Pacquiao used the fight with De La Hoya as a steppingstone to super-stardom. De La Hoya’s motivations weren’t quite as clear, though the eight-figure paycheck he received probably was a large part of why he accepted the bout.
Why he said yes is open to speculation, but it was a disastrous decision on many fronts. He was battered from pillar to post and faced the very real possibility of serious injury if the bout hadn’t been stopped.
This, sadly, is something of a rite of passage in boxing.
We take our biggest stars, usually our most beloved figures, and feed them to a young, talented boxer looking to make a name for himself.
Think of Joe Louis against Rocky Marciano in 1951. Think of Muhammad Ali against Larry Holmes in 1980. Or Sugar Ray Leonard against Terry Norris in 1981 or, yes, De La Hoya against Pacquiao in 2008.
The cycle, sadly, is playing out all over again. According to the ESPN report, De La Hoya attempted to defend the idea of the comeback. “Look, it’s been a long time, yes. But actually, my jab feels faster than ever. I have to make sure that my conditioning is perfect, my health is good. And that’s going to take place in the next few weeks. So we’ll see,” De La Hoya told Kim.
De La Hoya added he planned to fight at super welterweight and middleweight against “any top guy, any top guy out there,” which means guys like Jermell and Jermall Charlo, Gennadiy Golovkin, Erislandy Lara, Demetrius Andrade and, yes, Alvarez.
De La Hoya could not be reached for comment on his plans. A Golden Boy spokesman told Yahoo Sports, “Unfortunately, Oscar is not available at the moment.”
His most compelling comment to ESPN was one in which he took a not-too-subtle shot at the modern fighters.
“All these fighters are not of the level that was 15, 20 years [ago], all these fighters are demanding so much money, all these fighters are demanding the moon,” De La Hoya said. “And they’re forgetting that you must train hard, you must work hard. So that’s a huge advantage for me because I know what it takes to train hard, I know how to train smart. I know how to fight smart in the ring.
“These guys are in it just for the money — that’ll be the big difference. I will fight for the glory, and these guys only fight for the money. And guess what? The glory will always win.”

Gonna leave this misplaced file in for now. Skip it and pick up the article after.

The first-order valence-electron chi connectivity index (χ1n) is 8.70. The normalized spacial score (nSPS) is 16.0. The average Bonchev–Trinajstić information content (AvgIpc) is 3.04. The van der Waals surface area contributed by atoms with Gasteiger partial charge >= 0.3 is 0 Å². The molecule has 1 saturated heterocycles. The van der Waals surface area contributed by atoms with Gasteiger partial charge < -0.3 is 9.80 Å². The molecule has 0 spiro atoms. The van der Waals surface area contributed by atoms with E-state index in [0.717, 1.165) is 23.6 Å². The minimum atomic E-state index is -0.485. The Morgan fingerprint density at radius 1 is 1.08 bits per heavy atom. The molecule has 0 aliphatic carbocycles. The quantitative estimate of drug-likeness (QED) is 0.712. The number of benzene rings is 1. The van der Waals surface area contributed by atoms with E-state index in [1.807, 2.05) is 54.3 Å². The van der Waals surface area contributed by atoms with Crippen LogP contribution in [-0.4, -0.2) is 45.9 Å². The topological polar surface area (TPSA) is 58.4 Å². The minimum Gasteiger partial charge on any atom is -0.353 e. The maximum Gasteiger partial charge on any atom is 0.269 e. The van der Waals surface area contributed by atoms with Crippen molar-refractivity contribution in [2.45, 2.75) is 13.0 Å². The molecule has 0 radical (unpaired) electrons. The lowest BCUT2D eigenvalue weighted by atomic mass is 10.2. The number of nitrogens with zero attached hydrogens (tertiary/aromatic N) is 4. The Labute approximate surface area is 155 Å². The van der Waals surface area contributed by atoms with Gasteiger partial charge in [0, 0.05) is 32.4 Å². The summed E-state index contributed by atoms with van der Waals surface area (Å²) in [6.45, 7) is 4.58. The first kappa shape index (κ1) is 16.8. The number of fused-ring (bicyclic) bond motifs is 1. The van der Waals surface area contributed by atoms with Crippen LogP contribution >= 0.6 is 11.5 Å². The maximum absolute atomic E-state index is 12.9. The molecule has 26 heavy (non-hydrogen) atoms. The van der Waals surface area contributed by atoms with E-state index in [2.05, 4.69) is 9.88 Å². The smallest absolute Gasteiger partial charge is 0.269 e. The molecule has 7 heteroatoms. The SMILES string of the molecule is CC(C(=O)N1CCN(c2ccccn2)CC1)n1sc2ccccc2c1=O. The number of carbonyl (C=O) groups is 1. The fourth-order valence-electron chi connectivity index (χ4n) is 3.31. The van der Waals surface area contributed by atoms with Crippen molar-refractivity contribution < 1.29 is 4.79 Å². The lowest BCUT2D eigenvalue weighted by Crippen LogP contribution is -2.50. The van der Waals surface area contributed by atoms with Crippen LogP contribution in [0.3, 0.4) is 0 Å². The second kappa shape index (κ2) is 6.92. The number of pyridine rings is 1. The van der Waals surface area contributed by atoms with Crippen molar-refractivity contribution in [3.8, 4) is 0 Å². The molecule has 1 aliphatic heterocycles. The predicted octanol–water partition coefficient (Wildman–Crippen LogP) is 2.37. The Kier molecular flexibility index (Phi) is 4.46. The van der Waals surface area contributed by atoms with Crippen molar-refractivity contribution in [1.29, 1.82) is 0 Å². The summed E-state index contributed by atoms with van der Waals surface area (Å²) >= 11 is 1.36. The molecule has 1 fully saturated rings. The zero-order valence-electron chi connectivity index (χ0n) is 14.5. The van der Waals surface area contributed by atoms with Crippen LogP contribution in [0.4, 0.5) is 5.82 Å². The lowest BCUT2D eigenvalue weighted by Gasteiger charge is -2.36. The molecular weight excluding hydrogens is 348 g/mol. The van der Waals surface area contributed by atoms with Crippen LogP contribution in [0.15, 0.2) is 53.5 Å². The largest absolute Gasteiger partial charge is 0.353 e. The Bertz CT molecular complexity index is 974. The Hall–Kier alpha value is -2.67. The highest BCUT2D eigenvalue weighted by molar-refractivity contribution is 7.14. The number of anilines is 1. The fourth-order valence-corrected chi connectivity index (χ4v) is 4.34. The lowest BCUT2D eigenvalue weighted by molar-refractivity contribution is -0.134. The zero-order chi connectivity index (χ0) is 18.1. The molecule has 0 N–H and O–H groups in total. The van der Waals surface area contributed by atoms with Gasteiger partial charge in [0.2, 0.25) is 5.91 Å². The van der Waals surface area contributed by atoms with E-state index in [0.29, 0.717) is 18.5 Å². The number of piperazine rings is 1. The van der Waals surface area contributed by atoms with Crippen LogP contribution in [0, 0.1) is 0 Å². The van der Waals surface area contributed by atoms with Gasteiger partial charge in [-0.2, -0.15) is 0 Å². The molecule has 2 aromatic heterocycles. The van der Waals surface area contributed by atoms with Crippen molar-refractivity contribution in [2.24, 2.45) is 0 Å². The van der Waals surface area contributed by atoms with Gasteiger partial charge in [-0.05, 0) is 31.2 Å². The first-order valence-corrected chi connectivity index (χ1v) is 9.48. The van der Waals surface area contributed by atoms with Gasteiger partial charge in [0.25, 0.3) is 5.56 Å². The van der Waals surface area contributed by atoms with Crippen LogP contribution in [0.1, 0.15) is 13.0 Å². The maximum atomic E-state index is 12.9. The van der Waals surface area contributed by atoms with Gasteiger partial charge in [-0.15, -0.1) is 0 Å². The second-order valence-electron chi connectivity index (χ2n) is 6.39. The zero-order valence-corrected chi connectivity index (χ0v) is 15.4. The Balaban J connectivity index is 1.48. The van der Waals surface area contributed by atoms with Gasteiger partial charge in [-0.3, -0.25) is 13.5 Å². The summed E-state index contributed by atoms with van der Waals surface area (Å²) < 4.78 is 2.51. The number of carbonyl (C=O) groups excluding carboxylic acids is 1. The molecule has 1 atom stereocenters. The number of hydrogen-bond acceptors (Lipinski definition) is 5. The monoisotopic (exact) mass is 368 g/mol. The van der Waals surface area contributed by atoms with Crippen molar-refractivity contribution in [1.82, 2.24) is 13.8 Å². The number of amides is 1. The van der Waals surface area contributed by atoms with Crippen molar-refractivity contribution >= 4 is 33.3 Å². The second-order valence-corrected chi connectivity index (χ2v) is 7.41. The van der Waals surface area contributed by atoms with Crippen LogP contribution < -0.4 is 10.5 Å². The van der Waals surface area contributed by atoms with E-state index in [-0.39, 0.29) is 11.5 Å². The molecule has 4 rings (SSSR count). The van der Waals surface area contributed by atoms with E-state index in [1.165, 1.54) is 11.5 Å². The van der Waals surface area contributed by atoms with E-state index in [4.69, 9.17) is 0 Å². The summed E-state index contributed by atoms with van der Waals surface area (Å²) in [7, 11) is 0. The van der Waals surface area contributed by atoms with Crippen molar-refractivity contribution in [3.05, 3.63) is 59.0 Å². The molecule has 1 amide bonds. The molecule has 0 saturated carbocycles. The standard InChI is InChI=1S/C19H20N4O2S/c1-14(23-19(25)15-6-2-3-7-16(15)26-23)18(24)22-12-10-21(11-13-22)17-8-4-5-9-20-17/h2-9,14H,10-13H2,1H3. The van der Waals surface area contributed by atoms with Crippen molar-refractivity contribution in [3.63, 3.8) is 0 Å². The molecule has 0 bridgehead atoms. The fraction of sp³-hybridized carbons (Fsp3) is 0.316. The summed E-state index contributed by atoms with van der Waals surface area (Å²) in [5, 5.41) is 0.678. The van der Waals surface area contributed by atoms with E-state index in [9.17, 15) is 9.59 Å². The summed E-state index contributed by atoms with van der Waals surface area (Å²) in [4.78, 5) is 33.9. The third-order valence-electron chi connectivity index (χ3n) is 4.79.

The most highly paid fighter in the group he said he is willing to fight happens to be Alvarez, far and away the biggest star of his stable. Alvarez still doesn’t have a date or an opponent for his fall fight, and part of that is because of the difficulty of paying him his $30 million-plus guarantee when there are no fans in the stands.
So could Golden Boy’s major fall fight be Alvarez against … De La Hoya? Well, it sure seems like the CEO isn’t ruling that out at the moment.
Hopefully, though, if that happens, an athletic commission will step up and do the right thing. If De La Hoya wants to come back, that’s his prerogative. But before he can fight anyone remotely close to Alvarez’s stature, he needs to prove against a vastly inferior opponent that he still has the ability to defend himself.
He’s lived a hard life. This isn’t Mayweather, who never touched a drop of alcohol or taken any illicit drugs, and has always stayed in shape. A comeback would be easier for Mayweather.
De La Hoya is a 47-year-old guy who has lived hard, partied hard and not fought for nearly 12 years.
He is about to put an extraordinary amount of pressure on an executive somewhere, most likely Andy Foster, the executive officer of the California State Athletic Commission, or Bob Bennett, the executive director of the Nevada Athletic Commission, by asking to fight an elite opponent.
De La Hoya was once elite, but that was 14 years ago. If he fights, he needs to be matched with an opponent that a boxer coming off a 12-year-layoff can compete against, not one of the best in the world.
That means no Alvarez, no Golovkin, no Charlo, no Lara, etc.
If one of those men or someone of their ilk turns out to be his opponent, this story could get dark in a hurry.
Let’s hope we never get near that point.